The Waterfall

by eatonhamilton


The Waterfall


In the month before they find your son’s body

you wake imagining his fist clutching the spent elastic

of his pyjama bottoms, the pair with sailboats riding them.

He’s swimming past your room towards milk and Cheerios,

his cowlick alive on his small head, swimming

towards cartoons and baseballs, towards his skateboard,

paddling his feet like flippers.  You’re surprised

by how light he is, how his lips shimmer like water,

how his eyes glow green as algae.  He’s

amazed you again and again by how he breathes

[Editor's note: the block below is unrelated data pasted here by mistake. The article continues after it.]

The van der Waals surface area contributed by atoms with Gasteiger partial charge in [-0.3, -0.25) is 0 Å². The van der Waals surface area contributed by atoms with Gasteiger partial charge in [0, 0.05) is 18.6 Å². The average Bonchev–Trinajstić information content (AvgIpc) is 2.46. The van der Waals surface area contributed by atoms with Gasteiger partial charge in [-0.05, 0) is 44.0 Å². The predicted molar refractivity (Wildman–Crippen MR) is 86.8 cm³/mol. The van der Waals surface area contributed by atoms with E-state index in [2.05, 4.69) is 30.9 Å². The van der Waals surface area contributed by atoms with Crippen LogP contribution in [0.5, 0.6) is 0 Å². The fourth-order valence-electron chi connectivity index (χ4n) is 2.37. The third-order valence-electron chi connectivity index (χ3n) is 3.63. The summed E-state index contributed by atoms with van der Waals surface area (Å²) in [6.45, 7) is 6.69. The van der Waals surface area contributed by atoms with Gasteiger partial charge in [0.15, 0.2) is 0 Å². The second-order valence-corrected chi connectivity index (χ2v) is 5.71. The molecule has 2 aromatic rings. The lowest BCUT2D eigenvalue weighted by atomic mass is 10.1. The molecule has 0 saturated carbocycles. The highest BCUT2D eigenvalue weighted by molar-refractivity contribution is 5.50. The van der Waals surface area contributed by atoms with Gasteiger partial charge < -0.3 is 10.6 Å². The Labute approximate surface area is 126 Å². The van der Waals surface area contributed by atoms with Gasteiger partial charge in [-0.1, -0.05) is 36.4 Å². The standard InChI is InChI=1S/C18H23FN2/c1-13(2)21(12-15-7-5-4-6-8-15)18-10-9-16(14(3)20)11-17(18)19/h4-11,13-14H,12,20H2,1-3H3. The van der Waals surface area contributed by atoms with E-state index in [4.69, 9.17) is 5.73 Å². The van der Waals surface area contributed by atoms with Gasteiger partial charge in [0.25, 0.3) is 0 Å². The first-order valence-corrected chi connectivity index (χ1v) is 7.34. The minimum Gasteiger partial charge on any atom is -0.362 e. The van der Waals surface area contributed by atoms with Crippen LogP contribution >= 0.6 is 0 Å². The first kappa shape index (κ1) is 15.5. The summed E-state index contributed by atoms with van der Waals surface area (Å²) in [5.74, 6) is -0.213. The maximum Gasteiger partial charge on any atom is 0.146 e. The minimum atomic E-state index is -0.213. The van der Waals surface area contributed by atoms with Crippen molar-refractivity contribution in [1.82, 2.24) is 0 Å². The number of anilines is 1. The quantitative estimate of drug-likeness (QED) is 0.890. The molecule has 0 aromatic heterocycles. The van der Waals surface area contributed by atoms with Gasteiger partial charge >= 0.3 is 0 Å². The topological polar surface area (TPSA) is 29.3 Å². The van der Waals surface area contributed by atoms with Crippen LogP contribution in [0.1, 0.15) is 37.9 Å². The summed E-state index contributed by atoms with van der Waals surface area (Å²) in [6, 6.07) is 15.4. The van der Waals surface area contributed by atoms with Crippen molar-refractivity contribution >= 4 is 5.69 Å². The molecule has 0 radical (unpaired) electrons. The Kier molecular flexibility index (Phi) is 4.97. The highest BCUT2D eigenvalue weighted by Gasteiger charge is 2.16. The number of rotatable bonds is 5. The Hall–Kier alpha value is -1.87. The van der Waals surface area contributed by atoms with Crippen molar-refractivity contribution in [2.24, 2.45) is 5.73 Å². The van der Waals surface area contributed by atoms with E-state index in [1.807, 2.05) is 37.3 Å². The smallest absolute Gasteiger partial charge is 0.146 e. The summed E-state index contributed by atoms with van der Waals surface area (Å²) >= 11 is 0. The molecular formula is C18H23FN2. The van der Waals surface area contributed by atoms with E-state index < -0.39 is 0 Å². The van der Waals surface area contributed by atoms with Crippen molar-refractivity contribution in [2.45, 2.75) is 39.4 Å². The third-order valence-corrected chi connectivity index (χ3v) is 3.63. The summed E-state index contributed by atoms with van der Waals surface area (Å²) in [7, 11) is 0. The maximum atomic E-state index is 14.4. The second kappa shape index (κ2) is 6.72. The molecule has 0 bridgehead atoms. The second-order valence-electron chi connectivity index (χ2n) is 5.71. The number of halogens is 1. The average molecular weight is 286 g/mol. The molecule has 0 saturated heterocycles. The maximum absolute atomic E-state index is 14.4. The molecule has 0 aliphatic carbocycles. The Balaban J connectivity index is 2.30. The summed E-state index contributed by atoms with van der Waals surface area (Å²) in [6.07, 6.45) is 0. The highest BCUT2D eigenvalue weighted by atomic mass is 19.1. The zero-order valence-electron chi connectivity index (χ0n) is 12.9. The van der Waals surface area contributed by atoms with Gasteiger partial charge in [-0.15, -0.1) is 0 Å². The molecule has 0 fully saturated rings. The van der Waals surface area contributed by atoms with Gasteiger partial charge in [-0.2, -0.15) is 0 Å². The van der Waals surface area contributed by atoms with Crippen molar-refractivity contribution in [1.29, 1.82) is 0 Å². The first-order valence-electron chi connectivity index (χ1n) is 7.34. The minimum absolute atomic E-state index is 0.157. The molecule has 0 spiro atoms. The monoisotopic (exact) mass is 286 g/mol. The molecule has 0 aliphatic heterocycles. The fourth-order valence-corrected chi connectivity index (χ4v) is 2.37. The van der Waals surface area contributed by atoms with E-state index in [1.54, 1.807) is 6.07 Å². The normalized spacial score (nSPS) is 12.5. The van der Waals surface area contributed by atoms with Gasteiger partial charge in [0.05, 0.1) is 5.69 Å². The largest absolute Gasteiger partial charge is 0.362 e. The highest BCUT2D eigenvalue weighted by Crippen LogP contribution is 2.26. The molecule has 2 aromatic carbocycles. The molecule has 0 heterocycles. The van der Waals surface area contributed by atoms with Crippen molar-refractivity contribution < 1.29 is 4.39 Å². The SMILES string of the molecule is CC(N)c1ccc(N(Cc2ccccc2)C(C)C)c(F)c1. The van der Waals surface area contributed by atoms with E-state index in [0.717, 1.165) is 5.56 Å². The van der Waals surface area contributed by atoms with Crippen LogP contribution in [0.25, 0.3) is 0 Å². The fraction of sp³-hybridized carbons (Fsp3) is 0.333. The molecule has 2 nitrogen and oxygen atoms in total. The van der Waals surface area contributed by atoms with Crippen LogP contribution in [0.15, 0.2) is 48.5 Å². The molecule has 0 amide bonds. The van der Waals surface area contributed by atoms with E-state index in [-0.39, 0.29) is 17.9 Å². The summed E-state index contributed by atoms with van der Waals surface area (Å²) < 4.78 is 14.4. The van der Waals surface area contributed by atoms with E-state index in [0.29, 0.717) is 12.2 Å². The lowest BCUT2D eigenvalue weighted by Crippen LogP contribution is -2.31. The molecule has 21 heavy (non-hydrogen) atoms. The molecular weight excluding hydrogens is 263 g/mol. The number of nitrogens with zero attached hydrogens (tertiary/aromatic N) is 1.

through water.  Every morning you almost drown,

fighting the undertow, the wild summer runoff,

coughing into air exhausted, but your son is happy.

He’s learning the language of gills and fins.

Of minnows and fry.  That’s what he says

when you try to pull him to safety; he says

he’s riding the waterfall down its awful lengths

to the log jam at the bottom pool like a stuntman.

He’s cool to the touch; his beauty has you by the throat.

He’s translucent, you can see his heart under

his young boy’s ribs, beating and beating

as it once beat under the stretched skin of your belly,

blue as airlessness, primed for the vertical dive.

-Jane Eaton Hamilton